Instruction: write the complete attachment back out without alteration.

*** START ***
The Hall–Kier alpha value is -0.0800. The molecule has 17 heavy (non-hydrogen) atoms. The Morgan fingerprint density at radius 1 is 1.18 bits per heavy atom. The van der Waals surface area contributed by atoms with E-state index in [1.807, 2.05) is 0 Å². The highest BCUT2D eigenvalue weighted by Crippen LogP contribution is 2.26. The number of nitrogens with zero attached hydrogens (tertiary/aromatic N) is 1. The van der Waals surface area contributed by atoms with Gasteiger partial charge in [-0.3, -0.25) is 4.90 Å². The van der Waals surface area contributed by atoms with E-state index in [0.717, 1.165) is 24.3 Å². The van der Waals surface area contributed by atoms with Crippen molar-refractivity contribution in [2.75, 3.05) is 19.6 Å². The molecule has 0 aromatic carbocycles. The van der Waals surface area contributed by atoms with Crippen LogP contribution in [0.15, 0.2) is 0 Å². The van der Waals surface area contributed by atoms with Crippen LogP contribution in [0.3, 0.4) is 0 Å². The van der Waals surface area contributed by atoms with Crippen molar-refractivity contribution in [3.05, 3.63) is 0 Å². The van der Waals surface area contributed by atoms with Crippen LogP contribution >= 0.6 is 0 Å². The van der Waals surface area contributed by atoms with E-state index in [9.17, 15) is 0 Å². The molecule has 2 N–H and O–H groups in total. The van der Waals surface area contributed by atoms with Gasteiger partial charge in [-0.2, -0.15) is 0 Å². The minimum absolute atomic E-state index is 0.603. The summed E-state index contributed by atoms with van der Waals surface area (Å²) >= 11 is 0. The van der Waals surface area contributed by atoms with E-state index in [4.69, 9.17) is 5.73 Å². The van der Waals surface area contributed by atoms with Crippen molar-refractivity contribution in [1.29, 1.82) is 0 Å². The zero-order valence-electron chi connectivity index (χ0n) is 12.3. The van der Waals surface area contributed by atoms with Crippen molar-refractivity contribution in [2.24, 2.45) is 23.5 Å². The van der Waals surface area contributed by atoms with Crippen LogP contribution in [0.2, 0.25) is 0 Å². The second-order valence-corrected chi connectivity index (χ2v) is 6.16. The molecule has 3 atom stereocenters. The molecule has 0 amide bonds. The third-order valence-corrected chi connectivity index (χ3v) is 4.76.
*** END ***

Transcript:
The Hall–Kier alpha value is -0.0800. The molecule has 17 heavy (non-hydrogen) atoms. The Morgan fingerprint density at radius 1 is 1.18 bits per heavy atom. The van der Waals surface area contributed by atoms with E-state index in [1.807, 2.05) is 0 Å². The highest BCUT2D eigenvalue weighted by Crippen LogP contribution is 2.26. The number of nitrogens with zero attached hydrogens (tertiary/aromatic N) is 1. The van der Waals surface area contributed by atoms with Gasteiger partial charge in [-0.3, -0.25) is 4.90 Å². The van der Waals surface area contributed by atoms with E-state index in [0.717, 1.165) is 24.3 Å². The van der Waals surface area contributed by atoms with Crippen molar-refractivity contribution in [2.75, 3.05) is 19.6 Å². The molecule has 0 aromatic carbocycles. The van der Waals surface area contributed by atoms with Crippen LogP contribution in [0.15, 0.2) is 0 Å². The van der Waals surface area contributed by atoms with Crippen LogP contribution in [0.3, 0.4) is 0 Å². The van der Waals surface area contributed by atoms with Crippen molar-refractivity contribution in [3.05, 3.63) is 0 Å². The van der Waals surface area contributed by atoms with Crippen LogP contribution >= 0.6 is 0 Å². The van der Waals surface area contributed by atoms with E-state index in [9.17, 15) is 0 Å². The molecule has 2 N–H and O–H groups in total. The van der Waals surface area contributed by atoms with Gasteiger partial charge in [-0.2, -0.15) is 0 Å². The minimum absolute atomic E-state index is 0.603. The summed E-state index contributed by atoms with van der Waals surface area (Å²) >= 11 is 0. The van der Waals surface area contributed by atoms with E-state index in [4.69, 9.17) is 5.73 Å². The van der Waals surface area contributed by atoms with Crippen molar-refractivity contribution in [1.29, 1.82) is 0 Å². The zero-order valence-electron chi connectivity index (χ0n) is 12.3. The van der Waals surface area contributed by atoms with Crippen molar-refractivity contribution in [2.24, 2.45) is 23.5 Å². The van der Waals surface area contributed by atoms with Crippen LogP contribution in [0.2, 0.25) is 0 Å². The second-order valence-corrected chi connectivity index (χ2v) is 6.16. The molecule has 3 atom stereocenters. The molecule has 0 amide bonds. The third-order valence-corrected chi connectivity index (χ3v) is 4.76.